Lieberman appeared to call for more debates as he bemoaned the negative tone of the campaign.
Lamont and Republican Alan Schlesinger, meanwhile, have accepted an invitation to a fourth debate Thursday, but Lieberman declined. His press secretary, Tammy Sun, said the campaign was sticking to the agreement to hold three debates.
Though the Lamont and Schlesinger campaigns said this week that any explicit alliance would be wrong and impractical, advisers to each candidate suggested that the two could serve their separate purposes by agreeing to more appearances at debates and town hall gatherings, with or without Mr. Lieberman.In an effort to give the impression that impression that Lamont and Schlesinger have an alliance, NYT reporter Nicholas Confessore just happened to leave out the fact that Lieberman DECLINED to deabte for a forth time.
Next week, for instance, they will meet for a debate on a Fox-affiliated channel, without the senator.
"We recognize that Schlesinger is the candidate of the other major party in the state of Connecticut," said Tom Swan, Mr. Lamont's campaign manager. "For town halls, we would invite other candidates, we would invite Schlesinger, and our appearance wouldn't be dependent on Joe's."
The candidates for Lt. Governor duked it out today at their only debate earlier this morning.
(bumped to top...this is too important)
I've been involved in an online discussion over at Connecticut Local Politics regarding the new wireless internet program Hartford Mayor Eddie Perez introduced today.
There's simple no level to Chris Shays' dishonesty...and once again, People-Powered Media (PPM) has to come in and do the local media's job.
Shays was all over a recent Farrell commercial calling it "dishonest". He whined to the local newspapers. It was front and center on his website for days. But the distinctive air of hypocrisy lingers amidst his protestations.Chris Shays: dishonest to the core.
As if the slime being spewed daily to 4th District voters by the RNCC wasn't enough, delve into Shays own latest mailer. Four Westport "registered democrats" tell all. Well not all. As Paul Harvey says, "And now, the rest of the story..."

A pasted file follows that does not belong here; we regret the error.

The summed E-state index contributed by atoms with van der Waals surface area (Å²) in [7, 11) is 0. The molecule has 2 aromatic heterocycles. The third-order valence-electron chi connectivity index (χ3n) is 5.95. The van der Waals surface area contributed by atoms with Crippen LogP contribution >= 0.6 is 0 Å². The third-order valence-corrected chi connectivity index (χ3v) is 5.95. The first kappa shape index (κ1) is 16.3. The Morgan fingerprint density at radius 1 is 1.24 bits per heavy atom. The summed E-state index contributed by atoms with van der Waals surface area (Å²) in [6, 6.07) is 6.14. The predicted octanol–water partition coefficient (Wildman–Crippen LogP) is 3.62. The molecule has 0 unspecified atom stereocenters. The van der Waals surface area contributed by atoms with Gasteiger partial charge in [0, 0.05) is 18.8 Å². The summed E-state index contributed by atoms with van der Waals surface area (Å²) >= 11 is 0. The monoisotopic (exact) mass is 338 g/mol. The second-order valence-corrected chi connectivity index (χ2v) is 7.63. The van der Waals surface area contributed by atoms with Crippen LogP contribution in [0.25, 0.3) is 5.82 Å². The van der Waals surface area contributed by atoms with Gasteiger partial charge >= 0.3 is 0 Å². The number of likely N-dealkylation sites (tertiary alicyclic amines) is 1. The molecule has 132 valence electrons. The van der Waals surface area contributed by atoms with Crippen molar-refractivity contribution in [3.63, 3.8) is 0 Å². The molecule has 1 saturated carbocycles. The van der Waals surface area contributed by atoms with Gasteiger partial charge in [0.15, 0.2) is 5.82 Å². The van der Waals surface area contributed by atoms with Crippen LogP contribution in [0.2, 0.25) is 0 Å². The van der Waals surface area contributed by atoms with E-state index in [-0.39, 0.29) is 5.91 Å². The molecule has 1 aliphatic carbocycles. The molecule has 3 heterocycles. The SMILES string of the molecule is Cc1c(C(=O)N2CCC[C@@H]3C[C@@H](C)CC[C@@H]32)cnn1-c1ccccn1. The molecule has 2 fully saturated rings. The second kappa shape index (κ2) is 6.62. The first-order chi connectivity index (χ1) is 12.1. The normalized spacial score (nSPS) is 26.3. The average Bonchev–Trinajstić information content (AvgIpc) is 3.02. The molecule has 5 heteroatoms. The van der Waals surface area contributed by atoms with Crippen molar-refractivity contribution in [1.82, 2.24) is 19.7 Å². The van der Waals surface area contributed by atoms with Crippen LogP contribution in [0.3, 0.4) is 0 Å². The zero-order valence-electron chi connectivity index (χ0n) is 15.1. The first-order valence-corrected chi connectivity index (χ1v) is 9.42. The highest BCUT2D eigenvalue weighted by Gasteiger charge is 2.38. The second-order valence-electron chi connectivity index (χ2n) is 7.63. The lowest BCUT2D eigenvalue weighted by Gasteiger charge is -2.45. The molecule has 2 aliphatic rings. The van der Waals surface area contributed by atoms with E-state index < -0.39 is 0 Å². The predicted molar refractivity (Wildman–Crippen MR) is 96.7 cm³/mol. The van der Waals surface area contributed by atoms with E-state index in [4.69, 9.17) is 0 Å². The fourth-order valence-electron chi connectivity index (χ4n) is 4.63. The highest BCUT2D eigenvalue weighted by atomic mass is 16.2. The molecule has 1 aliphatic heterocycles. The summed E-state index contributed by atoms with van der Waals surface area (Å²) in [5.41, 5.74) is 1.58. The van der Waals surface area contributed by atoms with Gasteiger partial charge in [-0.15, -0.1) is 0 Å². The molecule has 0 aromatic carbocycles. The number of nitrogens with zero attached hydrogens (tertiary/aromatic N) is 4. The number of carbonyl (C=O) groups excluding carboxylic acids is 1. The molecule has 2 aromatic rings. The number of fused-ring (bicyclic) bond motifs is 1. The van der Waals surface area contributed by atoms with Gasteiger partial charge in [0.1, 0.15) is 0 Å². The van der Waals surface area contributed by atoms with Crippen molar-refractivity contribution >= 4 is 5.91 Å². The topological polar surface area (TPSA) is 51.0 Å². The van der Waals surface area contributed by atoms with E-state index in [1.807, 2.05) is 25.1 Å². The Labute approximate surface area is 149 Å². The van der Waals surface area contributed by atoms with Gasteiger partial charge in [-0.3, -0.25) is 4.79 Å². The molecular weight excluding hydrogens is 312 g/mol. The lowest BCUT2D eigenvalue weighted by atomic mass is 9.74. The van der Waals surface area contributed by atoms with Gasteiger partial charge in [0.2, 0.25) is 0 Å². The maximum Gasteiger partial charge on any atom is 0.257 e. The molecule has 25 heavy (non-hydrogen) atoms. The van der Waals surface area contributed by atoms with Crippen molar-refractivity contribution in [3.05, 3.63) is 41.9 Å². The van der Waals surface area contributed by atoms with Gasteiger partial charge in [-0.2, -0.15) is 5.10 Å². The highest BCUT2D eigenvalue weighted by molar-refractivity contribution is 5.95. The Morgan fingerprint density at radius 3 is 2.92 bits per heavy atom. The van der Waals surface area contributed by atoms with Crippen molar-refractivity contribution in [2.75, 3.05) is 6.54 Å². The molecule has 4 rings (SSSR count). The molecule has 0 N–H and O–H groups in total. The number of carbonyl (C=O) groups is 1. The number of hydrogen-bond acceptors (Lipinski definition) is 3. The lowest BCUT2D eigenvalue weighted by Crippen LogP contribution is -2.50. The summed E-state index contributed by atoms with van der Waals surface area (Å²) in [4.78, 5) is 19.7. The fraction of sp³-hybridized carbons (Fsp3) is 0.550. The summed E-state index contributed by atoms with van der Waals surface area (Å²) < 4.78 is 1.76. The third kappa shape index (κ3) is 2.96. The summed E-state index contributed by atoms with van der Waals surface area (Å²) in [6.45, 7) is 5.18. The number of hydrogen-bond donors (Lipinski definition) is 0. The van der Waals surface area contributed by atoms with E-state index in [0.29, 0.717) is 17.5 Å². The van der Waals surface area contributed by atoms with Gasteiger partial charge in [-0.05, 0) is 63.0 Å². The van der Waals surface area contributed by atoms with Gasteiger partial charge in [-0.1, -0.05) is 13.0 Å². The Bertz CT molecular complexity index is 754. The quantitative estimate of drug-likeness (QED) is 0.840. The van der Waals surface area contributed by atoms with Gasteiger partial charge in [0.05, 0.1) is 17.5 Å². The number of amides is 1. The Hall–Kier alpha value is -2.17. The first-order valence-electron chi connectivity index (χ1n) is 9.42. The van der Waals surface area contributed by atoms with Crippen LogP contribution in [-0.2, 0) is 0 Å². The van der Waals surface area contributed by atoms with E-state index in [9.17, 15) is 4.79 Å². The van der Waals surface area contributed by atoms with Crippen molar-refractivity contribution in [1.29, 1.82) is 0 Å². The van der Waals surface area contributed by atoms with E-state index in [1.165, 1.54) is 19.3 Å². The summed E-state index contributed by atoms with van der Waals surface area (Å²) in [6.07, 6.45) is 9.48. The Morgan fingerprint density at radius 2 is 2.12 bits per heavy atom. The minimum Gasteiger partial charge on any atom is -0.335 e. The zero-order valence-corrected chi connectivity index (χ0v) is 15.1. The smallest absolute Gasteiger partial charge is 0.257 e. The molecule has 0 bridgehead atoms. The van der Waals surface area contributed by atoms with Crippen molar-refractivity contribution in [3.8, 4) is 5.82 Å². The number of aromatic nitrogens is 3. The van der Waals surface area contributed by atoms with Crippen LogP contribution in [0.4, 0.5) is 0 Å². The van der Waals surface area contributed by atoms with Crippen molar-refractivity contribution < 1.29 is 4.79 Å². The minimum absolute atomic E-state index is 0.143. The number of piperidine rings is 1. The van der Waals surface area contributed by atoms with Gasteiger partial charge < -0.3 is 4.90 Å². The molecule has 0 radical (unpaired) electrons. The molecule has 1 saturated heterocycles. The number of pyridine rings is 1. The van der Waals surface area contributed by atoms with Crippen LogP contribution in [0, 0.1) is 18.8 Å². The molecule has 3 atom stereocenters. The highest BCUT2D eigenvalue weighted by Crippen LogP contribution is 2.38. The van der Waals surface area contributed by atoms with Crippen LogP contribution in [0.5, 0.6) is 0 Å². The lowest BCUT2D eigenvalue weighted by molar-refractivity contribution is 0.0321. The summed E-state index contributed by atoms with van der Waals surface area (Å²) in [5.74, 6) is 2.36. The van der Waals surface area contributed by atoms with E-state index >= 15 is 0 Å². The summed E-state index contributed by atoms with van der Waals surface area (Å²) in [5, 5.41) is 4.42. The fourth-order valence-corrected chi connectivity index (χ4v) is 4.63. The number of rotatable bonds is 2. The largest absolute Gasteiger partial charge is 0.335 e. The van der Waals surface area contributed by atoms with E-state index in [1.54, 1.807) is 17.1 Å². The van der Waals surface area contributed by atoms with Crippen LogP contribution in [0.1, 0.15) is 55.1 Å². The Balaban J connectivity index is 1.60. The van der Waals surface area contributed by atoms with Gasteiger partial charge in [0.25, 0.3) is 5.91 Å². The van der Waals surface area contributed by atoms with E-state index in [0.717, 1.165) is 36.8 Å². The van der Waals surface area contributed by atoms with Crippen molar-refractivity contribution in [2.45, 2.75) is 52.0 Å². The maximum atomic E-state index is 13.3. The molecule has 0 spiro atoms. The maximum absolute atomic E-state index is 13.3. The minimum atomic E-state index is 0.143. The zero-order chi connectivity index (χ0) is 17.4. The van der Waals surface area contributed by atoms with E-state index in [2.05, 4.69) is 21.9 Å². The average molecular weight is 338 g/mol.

"Registered dem" #1 - Mark Argosh. Registered in 2003. Between 2003 and 2006 he and his wife gave $22,900 to the Republican National Committee, National Republican Congressional Committee, and Chris Shays. No democratic contributions. And Mark is employed by Ameriquest, whose owner Roland Arnall was appointed to an Ambassadorship by Bush after reputedly raising $12.25 million for him since 2002. Actions speak louder than registrations.
"Registered dem" #2 Toni Rubin. Told me personally in 2004 that while she liked Diane Farrell she was supporting Shays. Also told me she registered as a democrat "last year" because the Westport republicans hadn't ran her husband as a candidate. Now she's a Westport "registered democrat" supporting Shays. Guilt trip on her sour grapes or politic maneuvering - you make the call.
"Registered dem" #3 Nancy Zorfas. Nancy's son Ethan was a sporadic volunteer in the Farrell '04 campaign. Less than two weeks before the '04 election he was paid by the Republican Party as a Voter Contact Consultant. He heads the Massachusetts Alliance of College Republicans at Clark University, which lists in its purpose: "To aid in the election of Republican candidates at all levels of government." In a letter to the editor today he admits that he voted for Shays in '04 and plans on doing so in '06. He works for the Shays campaign - his letter says as a volunteer - but he told the child of a friend of mine that he was only working for Shays because he could get paid. Indecisive? Political mercenary? Or something even more sinister? You judge.
"Registered dem" #4 Ben Joseloff. Let me quote the local paper, the Westport News, about Ben: "The Shays mailer neglects to mention that the younger Joseloff worked for Shays at one time. As of press time, Joseloff did not return calls seeking comment." I wonder why that could be?
Why am I not surprised.
Vice President Dick Cheney has confirmed that U.S. interrogators subjected captured senior al-Qaida suspects to a controversial interrogation technique called "water-boarding," which creates a sensation of drowning.King George loves torture.
Cheney indicated that the Bush administration doesn't regard water-boarding as torture and allows the CIA to use it. "It's a no-brainer for me," Cheney said at one point in an interview.
Cheney's comments, in a White House interview on Tuesday with a conservative radio talk show host, appeared to reflect the Bush administration's view that the president has the constitutional power to do whatever he deems necessary to fight terrorism.
The U.S. Army, senior Republican lawmakers, human rights experts and many experts on the laws of war, however, consider water-boarding cruel, inhumane and degrading treatment that's banned by U.S. law and by international treaties that prohibit torture. Some intelligence professionals argue that it often provides false or misleading information because many subjects will tell their interrogators what they think they want to hear to make the water-boarding stop.